I guess I'd have to say that this book is a technical marvel. Joyce describes the life of Steven Dedalus, primarily his inner life, as he progresses from a young boy through to the verge of manhood. The writing style Joyce uses matches Steven's complexity of thought at every age, from the very simplest of sentences at the beginning of the work, to quite complex construction at the end.
The prose is striking throughout the book, and I enjoyed how Joyce often jumps from one subject to another, not necessarily completing any, just as our minds often jump around restlessly, images, memories, emotions coming and going.
My primary problem with the book is that I developed no attachment to Steven. For almost the entire work, I felt very distanced from him; there was little in his personality that I could relate to, and consequently, I didn't care much how he worked out his difficulties.
Another problem was that a very large section is given over to a description of the teachings of the Catholic Church. The purpose seems to be to describe in detail what Steven was thinking at a time he was immersed in religious feeling; but the effect was deadening, at least on me. I read literature to learn about the innermost workings of my fellow creatures. I neither want nor need to listen to the teachings of the Catholic Church for over an hour.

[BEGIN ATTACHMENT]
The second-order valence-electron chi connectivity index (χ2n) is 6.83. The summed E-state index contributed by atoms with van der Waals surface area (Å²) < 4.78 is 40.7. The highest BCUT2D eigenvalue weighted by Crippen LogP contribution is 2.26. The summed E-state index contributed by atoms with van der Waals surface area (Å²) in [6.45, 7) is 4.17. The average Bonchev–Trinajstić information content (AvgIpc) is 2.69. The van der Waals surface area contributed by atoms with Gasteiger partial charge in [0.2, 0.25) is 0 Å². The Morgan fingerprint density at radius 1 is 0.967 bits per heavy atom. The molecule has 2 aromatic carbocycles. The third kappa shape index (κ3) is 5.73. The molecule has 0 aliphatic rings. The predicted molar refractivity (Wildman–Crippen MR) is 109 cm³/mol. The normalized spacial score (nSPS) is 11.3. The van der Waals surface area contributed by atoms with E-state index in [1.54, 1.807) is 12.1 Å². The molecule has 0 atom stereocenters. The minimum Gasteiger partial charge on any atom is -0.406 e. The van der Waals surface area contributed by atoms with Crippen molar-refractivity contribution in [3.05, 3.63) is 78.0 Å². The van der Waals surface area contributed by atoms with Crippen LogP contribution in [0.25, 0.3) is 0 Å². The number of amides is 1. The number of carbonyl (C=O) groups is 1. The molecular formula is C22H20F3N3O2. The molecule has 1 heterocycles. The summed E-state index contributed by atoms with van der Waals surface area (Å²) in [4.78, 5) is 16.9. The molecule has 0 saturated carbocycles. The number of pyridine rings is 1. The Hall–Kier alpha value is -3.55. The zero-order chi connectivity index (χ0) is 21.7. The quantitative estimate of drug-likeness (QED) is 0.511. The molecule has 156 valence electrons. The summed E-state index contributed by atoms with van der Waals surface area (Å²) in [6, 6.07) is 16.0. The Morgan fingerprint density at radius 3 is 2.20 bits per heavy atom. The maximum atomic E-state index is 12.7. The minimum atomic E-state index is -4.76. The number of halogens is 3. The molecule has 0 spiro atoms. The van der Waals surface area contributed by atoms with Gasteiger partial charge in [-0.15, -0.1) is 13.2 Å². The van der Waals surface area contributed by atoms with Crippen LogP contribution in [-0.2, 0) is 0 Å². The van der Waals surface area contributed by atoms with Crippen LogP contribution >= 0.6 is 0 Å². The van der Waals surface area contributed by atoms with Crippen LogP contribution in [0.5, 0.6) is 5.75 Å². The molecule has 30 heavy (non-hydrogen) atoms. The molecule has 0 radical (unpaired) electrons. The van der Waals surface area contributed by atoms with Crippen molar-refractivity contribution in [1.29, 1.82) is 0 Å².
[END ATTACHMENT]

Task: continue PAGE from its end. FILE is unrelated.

Ditto a later section on the philosophic debates Steven engaged in with his schoolmates. Yes, boys st these ages are prone to profound religious feelings, and later to philosophic debates. But when I myself engaged in them at Steven's age, I found them quite boring. Joyce's writing about them is no different.
On the very positive side, I thought the narration was simply masterful. The narrator takes all the time he needs to express what each sentence means, giving every sentence its full weight. The recording quality could have been better, though.
But all in all, a very odd book. Give me Proust any day.
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